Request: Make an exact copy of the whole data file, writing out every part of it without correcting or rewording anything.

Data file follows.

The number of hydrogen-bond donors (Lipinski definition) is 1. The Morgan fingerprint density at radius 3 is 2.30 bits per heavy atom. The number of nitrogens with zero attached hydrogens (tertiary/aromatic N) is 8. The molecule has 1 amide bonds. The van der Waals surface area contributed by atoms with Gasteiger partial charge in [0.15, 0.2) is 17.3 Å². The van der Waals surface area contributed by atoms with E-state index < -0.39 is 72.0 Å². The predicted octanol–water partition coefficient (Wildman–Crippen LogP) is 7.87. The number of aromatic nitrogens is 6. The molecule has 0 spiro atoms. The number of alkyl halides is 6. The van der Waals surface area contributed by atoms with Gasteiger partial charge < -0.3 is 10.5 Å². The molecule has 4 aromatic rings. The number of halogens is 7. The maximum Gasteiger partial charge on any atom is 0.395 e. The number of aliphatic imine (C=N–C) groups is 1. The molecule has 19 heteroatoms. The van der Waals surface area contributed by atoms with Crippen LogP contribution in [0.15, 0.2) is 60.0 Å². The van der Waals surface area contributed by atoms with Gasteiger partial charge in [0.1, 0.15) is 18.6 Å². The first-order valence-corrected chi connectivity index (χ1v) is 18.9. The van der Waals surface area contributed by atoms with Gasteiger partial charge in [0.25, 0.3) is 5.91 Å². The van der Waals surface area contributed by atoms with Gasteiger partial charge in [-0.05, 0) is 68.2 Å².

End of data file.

The number of hydrogen-bond donors (Lipinski definition) is 1. The Morgan fingerprint density at radius 3 is 2.30 bits per heavy atom. The number of nitrogens with zero attached hydrogens (tertiary/aromatic N) is 8. The molecule has 1 amide bonds. The van der Waals surface area contributed by atoms with Gasteiger partial charge in [0.15, 0.2) is 17.3 Å². The van der Waals surface area contributed by atoms with E-state index < -0.39 is 72.0 Å². The predicted octanol–water partition coefficient (Wildman–Crippen LogP) is 7.87. The number of aromatic nitrogens is 6. The molecule has 0 spiro atoms. The number of alkyl halides is 6. The van der Waals surface area contributed by atoms with Gasteiger partial charge < -0.3 is 10.5 Å². The molecule has 4 aromatic rings. The number of halogens is 7. The maximum Gasteiger partial charge on any atom is 0.395 e. The number of aliphatic imine (C=N–C) groups is 1. The molecule has 19 heteroatoms. The van der Waals surface area contributed by atoms with Crippen LogP contribution in [0.15, 0.2) is 60.0 Å². The van der Waals surface area contributed by atoms with Gasteiger partial charge in [0.1, 0.15) is 18.6 Å². The first-order valence-corrected chi connectivity index (χ1v) is 18.9. The van der Waals surface area contributed by atoms with Gasteiger partial charge in [0.25, 0.3) is 5.91 Å². The van der Waals surface area contributed by atoms with Gasteiger partial charge in [-0.05, 0) is 68.2 Å².